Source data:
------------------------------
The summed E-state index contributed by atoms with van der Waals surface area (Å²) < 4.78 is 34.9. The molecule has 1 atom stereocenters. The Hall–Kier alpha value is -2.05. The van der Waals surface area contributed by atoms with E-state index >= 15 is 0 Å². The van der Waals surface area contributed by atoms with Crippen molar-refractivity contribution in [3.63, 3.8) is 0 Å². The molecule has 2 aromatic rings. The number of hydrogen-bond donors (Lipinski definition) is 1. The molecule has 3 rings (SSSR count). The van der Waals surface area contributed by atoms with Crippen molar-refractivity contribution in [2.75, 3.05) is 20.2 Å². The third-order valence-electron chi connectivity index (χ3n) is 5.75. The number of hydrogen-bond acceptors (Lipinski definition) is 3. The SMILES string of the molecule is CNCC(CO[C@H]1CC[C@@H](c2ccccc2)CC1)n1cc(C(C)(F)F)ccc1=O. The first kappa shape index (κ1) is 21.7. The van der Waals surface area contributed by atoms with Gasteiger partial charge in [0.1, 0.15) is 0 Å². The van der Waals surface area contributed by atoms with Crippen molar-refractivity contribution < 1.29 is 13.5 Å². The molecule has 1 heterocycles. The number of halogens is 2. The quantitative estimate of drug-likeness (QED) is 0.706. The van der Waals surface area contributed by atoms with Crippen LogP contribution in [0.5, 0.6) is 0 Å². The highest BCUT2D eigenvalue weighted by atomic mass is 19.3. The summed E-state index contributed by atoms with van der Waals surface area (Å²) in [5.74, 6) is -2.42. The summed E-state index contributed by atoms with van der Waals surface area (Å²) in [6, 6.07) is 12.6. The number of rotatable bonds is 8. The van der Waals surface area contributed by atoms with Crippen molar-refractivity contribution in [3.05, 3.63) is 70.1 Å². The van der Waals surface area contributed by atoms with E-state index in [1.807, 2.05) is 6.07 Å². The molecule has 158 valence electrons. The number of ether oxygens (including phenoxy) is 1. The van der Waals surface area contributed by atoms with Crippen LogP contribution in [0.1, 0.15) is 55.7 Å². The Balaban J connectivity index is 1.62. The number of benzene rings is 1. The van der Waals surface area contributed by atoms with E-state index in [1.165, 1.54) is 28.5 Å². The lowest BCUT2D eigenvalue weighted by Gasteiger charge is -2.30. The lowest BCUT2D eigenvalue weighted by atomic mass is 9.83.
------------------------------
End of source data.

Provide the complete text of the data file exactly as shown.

The summed E-state index contributed by atoms with van der Waals surface area (Å²) < 4.78 is 34.9. The molecule has 1 atom stereocenters. The Hall–Kier alpha value is -2.05. The van der Waals surface area contributed by atoms with E-state index >= 15 is 0 Å². The van der Waals surface area contributed by atoms with Crippen molar-refractivity contribution in [3.63, 3.8) is 0 Å². The molecule has 2 aromatic rings. The number of hydrogen-bond donors (Lipinski definition) is 1. The molecule has 3 rings (SSSR count). The van der Waals surface area contributed by atoms with Crippen molar-refractivity contribution in [2.75, 3.05) is 20.2 Å². The third-order valence-electron chi connectivity index (χ3n) is 5.75. The number of hydrogen-bond acceptors (Lipinski definition) is 3. The SMILES string of the molecule is CNCC(CO[C@H]1CC[C@@H](c2ccccc2)CC1)n1cc(C(C)(F)F)ccc1=O. The first kappa shape index (κ1) is 21.7. The van der Waals surface area contributed by atoms with Gasteiger partial charge in [0.1, 0.15) is 0 Å². The van der Waals surface area contributed by atoms with Crippen molar-refractivity contribution < 1.29 is 13.5 Å². The molecule has 1 heterocycles. The number of halogens is 2. The quantitative estimate of drug-likeness (QED) is 0.706. The van der Waals surface area contributed by atoms with Crippen LogP contribution in [0.5, 0.6) is 0 Å². The highest BCUT2D eigenvalue weighted by atomic mass is 19.3. The summed E-state index contributed by atoms with van der Waals surface area (Å²) in [5.74, 6) is -2.42. The summed E-state index contributed by atoms with van der Waals surface area (Å²) in [6, 6.07) is 12.6. The number of rotatable bonds is 8. The van der Waals surface area contributed by atoms with Crippen molar-refractivity contribution in [3.05, 3.63) is 70.1 Å². The van der Waals surface area contributed by atoms with E-state index in [1.807, 2.05) is 6.07 Å². The molecule has 158 valence electrons. The number of ether oxygens (including phenoxy) is 1. The van der Waals surface area contributed by atoms with Crippen LogP contribution in [0.1, 0.15) is 55.7 Å². The Balaban J connectivity index is 1.62. The number of benzene rings is 1. The van der Waals surface area contributed by atoms with E-state index in [1.165, 1.54) is 28.5 Å². The lowest BCUT2D eigenvalue weighted by Gasteiger charge is -2.30. The lowest BCUT2D eigenvalue weighted by atomic mass is 9.83.